Plaxico Burress vows to return to NFL

In an interview with former Steelers coach Bill Cowher that will air Sunday on CBS, imprisoned receiver Plaxico Burress vowed to return to the NFL. He also apologized to the Giants for tarnishing their organization.

From ESPN.com:

“I will play again,” Burress said in the interview with his former Steelers coach, Bill Cowher, scheduled to air on CBS’ “NFL Today.”

Burress said he wrote a letter to Giants owners John Mara and Steve Tisch apologizing for his actions.

“I told them how sorry I was about bringing all this bad publicity to such a stand-up organization,” Burress said in the interview with Cowher.

Cowher, who was Burress’ coach for five years in Pittsburgh, told the New York Post that he believed the receiver was sincere in the interview.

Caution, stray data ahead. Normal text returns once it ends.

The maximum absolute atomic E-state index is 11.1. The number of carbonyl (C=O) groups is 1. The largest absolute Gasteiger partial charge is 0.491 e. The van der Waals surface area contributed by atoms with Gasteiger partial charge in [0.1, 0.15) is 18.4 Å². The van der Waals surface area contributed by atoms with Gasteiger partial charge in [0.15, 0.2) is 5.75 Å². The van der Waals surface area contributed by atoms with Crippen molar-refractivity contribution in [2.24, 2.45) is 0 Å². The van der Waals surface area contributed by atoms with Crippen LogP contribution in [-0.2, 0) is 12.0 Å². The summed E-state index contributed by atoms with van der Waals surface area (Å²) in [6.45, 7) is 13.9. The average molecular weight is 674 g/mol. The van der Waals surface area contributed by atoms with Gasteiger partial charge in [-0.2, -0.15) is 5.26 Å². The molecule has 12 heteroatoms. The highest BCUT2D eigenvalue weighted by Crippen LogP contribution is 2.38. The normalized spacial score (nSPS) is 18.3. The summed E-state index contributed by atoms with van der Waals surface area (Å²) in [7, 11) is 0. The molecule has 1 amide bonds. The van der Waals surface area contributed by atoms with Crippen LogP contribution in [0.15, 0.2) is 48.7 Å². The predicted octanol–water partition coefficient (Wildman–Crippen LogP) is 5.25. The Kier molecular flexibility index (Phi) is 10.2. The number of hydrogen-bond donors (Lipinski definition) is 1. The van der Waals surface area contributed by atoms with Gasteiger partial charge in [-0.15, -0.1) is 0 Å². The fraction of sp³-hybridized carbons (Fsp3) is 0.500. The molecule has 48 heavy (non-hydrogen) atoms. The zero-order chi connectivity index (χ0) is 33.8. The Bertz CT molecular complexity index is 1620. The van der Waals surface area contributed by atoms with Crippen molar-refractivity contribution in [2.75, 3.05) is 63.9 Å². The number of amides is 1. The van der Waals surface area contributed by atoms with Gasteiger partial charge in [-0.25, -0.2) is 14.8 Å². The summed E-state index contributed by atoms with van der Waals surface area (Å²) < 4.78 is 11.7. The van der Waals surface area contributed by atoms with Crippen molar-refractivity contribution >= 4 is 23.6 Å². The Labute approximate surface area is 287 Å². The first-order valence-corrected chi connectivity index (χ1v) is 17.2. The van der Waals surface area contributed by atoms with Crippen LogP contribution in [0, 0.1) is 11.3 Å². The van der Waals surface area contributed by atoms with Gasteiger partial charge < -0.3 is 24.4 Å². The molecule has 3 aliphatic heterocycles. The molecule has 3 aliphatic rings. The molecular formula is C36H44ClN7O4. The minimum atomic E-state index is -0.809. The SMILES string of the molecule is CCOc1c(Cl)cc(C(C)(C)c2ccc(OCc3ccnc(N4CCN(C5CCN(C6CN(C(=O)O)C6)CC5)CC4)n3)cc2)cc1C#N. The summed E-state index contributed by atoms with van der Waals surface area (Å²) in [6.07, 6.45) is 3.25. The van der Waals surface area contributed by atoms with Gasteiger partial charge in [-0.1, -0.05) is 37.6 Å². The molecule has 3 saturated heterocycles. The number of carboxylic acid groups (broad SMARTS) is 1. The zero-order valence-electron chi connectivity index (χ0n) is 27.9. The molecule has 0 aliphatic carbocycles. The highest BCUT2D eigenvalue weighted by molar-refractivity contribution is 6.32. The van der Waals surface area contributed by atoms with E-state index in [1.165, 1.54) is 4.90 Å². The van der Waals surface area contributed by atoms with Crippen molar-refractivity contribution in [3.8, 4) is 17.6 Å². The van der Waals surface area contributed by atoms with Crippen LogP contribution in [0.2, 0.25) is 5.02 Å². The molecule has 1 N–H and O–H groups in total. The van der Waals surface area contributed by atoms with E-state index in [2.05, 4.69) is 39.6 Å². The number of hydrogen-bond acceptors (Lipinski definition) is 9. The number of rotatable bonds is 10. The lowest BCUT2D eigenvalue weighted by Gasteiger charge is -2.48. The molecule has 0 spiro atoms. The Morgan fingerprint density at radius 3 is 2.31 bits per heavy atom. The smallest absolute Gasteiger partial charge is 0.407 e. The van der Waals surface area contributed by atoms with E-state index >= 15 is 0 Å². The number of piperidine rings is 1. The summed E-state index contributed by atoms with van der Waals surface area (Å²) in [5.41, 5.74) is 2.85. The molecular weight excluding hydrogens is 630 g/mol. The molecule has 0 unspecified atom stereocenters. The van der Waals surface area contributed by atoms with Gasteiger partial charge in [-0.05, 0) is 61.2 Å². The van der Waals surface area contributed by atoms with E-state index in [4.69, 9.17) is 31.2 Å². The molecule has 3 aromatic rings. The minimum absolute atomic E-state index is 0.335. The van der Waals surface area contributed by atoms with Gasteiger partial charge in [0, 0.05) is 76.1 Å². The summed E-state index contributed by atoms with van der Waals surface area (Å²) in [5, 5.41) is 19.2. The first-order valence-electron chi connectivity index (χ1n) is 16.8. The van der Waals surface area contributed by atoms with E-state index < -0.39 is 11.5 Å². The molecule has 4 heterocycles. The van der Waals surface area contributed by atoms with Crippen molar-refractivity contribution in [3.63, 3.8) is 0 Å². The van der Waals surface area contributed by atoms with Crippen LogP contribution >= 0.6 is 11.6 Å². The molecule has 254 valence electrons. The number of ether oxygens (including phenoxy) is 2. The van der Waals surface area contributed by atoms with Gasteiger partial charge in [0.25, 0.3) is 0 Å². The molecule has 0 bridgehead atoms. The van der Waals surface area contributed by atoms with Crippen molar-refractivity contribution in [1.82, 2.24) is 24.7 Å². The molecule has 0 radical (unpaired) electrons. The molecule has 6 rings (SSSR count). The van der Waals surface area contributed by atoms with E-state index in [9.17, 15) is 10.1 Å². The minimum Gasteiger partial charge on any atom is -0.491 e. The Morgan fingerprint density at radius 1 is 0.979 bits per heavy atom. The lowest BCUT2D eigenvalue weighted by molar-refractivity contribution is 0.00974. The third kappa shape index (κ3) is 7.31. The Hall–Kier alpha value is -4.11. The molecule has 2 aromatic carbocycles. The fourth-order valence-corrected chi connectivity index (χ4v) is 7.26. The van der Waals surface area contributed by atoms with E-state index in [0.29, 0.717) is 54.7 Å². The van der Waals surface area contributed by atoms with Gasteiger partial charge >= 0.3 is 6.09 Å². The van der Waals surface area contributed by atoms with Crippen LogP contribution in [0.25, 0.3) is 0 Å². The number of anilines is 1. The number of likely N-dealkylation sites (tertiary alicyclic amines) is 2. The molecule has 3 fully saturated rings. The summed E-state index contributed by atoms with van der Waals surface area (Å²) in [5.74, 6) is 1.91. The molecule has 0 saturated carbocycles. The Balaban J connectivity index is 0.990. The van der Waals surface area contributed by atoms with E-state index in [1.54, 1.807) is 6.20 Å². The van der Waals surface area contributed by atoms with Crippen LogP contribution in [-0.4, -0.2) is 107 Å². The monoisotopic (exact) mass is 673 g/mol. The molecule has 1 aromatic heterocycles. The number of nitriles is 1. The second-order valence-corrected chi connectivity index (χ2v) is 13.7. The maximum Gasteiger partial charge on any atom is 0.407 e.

“He looked me in the eye. I believe he was sincere,” Cowher told the newspaper. “I think I know him well enough to know that …

“He admittedly blames no one except himself. He’s had a lot of time to reflect. He’s had great, unwavering support from his wife. … It’s been an eye-awakening situation for him. He had a daughter born when he was in prison. It’s very sobering to be in there. When you walk through the door, and you listen to him talk, you can see it’s very genuine.”

Personally, I believe everyone deserves a second chance in life, but they have to earn it. It’s not uncommon that a man in person shows regret for the actions he took to get their and reach out to the people that he harmed. But what happens when Plax gets out of jail will be the true measure of whether or not he learned from the mistake he made.

Burress could be released as early as 2011 but he’ll be two years removed from playing and will also be 34. I’m sure some team will give him a shot as their third or fourth receiver, but he shouldn’t expect anything more than a tryout.


Photo from fOTOGLIF